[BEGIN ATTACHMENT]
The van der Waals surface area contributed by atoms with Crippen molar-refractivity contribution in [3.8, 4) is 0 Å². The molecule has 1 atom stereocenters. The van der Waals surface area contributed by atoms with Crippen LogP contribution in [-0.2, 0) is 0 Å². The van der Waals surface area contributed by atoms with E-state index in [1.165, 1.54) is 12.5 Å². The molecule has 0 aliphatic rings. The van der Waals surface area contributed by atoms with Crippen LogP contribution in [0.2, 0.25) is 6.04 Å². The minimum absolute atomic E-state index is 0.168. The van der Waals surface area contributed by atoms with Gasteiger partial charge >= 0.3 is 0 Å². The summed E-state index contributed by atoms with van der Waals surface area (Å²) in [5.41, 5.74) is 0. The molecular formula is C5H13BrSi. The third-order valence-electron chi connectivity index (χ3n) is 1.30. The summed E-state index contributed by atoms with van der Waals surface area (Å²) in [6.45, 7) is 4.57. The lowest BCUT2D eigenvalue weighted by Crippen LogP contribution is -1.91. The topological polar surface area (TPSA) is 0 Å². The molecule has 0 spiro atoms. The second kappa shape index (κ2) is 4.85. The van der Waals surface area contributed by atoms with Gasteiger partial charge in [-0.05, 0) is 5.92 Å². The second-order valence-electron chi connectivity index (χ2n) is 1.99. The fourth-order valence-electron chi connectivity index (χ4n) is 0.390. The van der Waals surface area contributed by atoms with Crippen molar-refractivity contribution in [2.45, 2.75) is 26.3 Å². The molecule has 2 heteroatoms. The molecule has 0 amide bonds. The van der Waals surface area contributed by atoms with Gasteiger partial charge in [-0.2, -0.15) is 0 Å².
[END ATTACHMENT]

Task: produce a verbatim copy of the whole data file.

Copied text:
The van der Waals surface area contributed by atoms with Crippen molar-refractivity contribution in [3.8, 4) is 0 Å². The molecule has 1 atom stereocenters. The van der Waals surface area contributed by atoms with Crippen LogP contribution in [-0.2, 0) is 0 Å². The van der Waals surface area contributed by atoms with E-state index in [1.165, 1.54) is 12.5 Å². The molecule has 0 aliphatic rings. The van der Waals surface area contributed by atoms with Crippen LogP contribution in [0.2, 0.25) is 6.04 Å². The minimum absolute atomic E-state index is 0.168. The van der Waals surface area contributed by atoms with Gasteiger partial charge >= 0.3 is 0 Å². The summed E-state index contributed by atoms with van der Waals surface area (Å²) in [5.41, 5.74) is 0. The molecular formula is C5H13BrSi. The third-order valence-electron chi connectivity index (χ3n) is 1.30. The summed E-state index contributed by atoms with van der Waals surface area (Å²) in [6.45, 7) is 4.57. The lowest BCUT2D eigenvalue weighted by Crippen LogP contribution is -1.91. The topological polar surface area (TPSA) is 0 Å². The molecule has 0 spiro atoms. The second kappa shape index (κ2) is 4.85. The van der Waals surface area contributed by atoms with Gasteiger partial charge in [-0.05, 0) is 5.92 Å². The second-order valence-electron chi connectivity index (χ2n) is 1.99. The fourth-order valence-electron chi connectivity index (χ4n) is 0.390. The van der Waals surface area contributed by atoms with Crippen molar-refractivity contribution in [2.45, 2.75) is 26.3 Å². The molecule has 2 heteroatoms. The molecule has 0 amide bonds. The van der Waals surface area contributed by atoms with Gasteiger partial charge in [-0.2, -0.15) is 0 Å².